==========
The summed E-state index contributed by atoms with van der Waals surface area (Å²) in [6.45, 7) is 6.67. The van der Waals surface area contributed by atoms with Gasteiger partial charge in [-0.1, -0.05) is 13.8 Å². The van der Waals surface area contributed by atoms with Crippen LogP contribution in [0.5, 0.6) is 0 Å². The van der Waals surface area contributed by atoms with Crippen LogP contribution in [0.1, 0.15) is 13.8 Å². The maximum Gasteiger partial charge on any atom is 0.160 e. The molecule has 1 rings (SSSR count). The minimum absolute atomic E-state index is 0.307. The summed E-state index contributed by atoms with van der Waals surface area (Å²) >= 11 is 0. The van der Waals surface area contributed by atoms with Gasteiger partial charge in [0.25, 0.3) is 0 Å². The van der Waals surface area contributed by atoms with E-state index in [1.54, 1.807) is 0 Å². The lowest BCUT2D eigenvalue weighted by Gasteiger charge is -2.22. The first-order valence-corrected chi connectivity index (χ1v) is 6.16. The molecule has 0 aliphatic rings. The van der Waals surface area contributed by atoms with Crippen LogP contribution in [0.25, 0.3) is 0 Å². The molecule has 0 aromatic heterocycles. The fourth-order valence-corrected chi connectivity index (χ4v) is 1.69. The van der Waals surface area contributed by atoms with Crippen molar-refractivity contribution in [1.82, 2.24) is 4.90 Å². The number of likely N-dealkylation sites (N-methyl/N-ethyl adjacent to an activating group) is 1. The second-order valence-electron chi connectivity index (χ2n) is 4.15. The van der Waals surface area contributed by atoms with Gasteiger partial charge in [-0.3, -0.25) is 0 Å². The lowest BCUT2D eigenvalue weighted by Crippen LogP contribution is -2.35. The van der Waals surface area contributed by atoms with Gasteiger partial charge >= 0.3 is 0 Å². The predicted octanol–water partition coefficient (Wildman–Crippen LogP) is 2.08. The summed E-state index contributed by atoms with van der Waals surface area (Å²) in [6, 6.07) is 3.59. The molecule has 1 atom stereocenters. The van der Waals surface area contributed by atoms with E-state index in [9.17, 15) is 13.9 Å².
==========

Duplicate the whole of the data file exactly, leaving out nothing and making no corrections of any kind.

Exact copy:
The summed E-state index contributed by atoms with van der Waals surface area (Å²) in [6.45, 7) is 6.67. The van der Waals surface area contributed by atoms with Gasteiger partial charge in [-0.1, -0.05) is 13.8 Å². The van der Waals surface area contributed by atoms with Crippen LogP contribution in [0.5, 0.6) is 0 Å². The van der Waals surface area contributed by atoms with Crippen LogP contribution in [0.1, 0.15) is 13.8 Å². The maximum Gasteiger partial charge on any atom is 0.160 e. The molecule has 1 rings (SSSR count). The minimum absolute atomic E-state index is 0.307. The summed E-state index contributed by atoms with van der Waals surface area (Å²) >= 11 is 0. The van der Waals surface area contributed by atoms with Gasteiger partial charge in [0.25, 0.3) is 0 Å². The van der Waals surface area contributed by atoms with E-state index in [1.54, 1.807) is 0 Å². The lowest BCUT2D eigenvalue weighted by Gasteiger charge is -2.22. The first-order valence-corrected chi connectivity index (χ1v) is 6.16. The molecule has 0 aliphatic rings. The van der Waals surface area contributed by atoms with Crippen LogP contribution in [0.25, 0.3) is 0 Å². The molecule has 0 aromatic heterocycles. The fourth-order valence-corrected chi connectivity index (χ4v) is 1.69. The van der Waals surface area contributed by atoms with Crippen molar-refractivity contribution in [1.82, 2.24) is 4.90 Å². The number of likely N-dealkylation sites (N-methyl/N-ethyl adjacent to an activating group) is 1. The second-order valence-electron chi connectivity index (χ2n) is 4.15. The van der Waals surface area contributed by atoms with Gasteiger partial charge in [-0.3, -0.25) is 0 Å². The lowest BCUT2D eigenvalue weighted by Crippen LogP contribution is -2.35. The van der Waals surface area contributed by atoms with Gasteiger partial charge >= 0.3 is 0 Å². The predicted octanol–water partition coefficient (Wildman–Crippen LogP) is 2.08. The summed E-state index contributed by atoms with van der Waals surface area (Å²) in [6, 6.07) is 3.59. The molecule has 1 atom stereocenters. The van der Waals surface area contributed by atoms with E-state index in [9.17, 15) is 13.9 Å².